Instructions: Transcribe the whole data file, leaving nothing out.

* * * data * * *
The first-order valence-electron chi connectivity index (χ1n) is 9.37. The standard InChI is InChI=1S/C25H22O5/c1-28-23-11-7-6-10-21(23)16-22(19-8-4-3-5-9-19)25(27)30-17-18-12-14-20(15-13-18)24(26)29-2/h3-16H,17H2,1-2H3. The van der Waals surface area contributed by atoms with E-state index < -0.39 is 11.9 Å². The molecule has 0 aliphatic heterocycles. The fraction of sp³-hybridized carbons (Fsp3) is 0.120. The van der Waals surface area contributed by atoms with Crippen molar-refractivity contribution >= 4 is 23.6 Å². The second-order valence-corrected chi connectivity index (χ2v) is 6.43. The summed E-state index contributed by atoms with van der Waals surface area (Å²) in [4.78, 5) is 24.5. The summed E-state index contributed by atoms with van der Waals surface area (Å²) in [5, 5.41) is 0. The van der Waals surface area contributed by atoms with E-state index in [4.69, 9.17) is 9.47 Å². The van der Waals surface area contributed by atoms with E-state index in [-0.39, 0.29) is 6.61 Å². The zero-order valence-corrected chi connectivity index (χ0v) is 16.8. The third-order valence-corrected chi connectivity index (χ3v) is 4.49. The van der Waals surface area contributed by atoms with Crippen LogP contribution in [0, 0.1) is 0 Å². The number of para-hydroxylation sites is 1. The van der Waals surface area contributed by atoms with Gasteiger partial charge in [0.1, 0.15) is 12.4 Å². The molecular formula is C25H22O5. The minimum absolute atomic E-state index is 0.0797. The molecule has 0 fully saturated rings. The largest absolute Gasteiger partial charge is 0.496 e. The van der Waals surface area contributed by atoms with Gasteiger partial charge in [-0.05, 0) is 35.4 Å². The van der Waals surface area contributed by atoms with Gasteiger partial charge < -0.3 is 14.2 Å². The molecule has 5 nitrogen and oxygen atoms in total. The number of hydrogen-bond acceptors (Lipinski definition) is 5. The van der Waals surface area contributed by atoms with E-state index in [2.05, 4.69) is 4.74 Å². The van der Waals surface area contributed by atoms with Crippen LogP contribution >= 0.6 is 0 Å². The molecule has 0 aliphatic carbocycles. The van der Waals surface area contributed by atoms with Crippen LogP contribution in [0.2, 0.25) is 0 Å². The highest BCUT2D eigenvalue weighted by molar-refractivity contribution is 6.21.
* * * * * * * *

The first-order valence-electron chi connectivity index (χ1n) is 9.37. The standard InChI is InChI=1S/C25H22O5/c1-28-23-11-7-6-10-21(23)16-22(19-8-4-3-5-9-19)25(27)30-17-18-12-14-20(15-13-18)24(26)29-2/h3-16H,17H2,1-2H3. The van der Waals surface area contributed by atoms with E-state index < -0.39 is 11.9 Å². The molecule has 0 aliphatic heterocycles. The fraction of sp³-hybridized carbons (Fsp3) is 0.120. The van der Waals surface area contributed by atoms with Crippen molar-refractivity contribution >= 4 is 23.6 Å². The second-order valence-corrected chi connectivity index (χ2v) is 6.43. The summed E-state index contributed by atoms with van der Waals surface area (Å²) in [4.78, 5) is 24.5. The summed E-state index contributed by atoms with van der Waals surface area (Å²) in [5, 5.41) is 0. The van der Waals surface area contributed by atoms with E-state index in [4.69, 9.17) is 9.47 Å². The van der Waals surface area contributed by atoms with E-state index in [-0.39, 0.29) is 6.61 Å². The zero-order valence-corrected chi connectivity index (χ0v) is 16.8. The third-order valence-corrected chi connectivity index (χ3v) is 4.49. The van der Waals surface area contributed by atoms with Crippen LogP contribution in [0, 0.1) is 0 Å². The number of para-hydroxylation sites is 1. The van der Waals surface area contributed by atoms with Gasteiger partial charge in [0.1, 0.15) is 12.4 Å². The molecular formula is C25H22O5. The minimum absolute atomic E-state index is 0.0797. The molecule has 0 fully saturated rings. The largest absolute Gasteiger partial charge is 0.496 e. The van der Waals surface area contributed by atoms with Gasteiger partial charge in [-0.05, 0) is 35.4 Å². The van der Waals surface area contributed by atoms with Gasteiger partial charge < -0.3 is 14.2 Å². The molecule has 5 nitrogen and oxygen atoms in total. The number of hydrogen-bond acceptors (Lipinski definition) is 5. The van der Waals surface area contributed by atoms with E-state index in [2.05, 4.69) is 4.74 Å². The van der Waals surface area contributed by atoms with Crippen LogP contribution >= 0.6 is 0 Å². The molecule has 0 aliphatic carbocycles. The van der Waals surface area contributed by atoms with Crippen LogP contribution in [0.2, 0.25) is 0 Å². The highest BCUT2D eigenvalue weighted by molar-refractivity contribution is 6.21.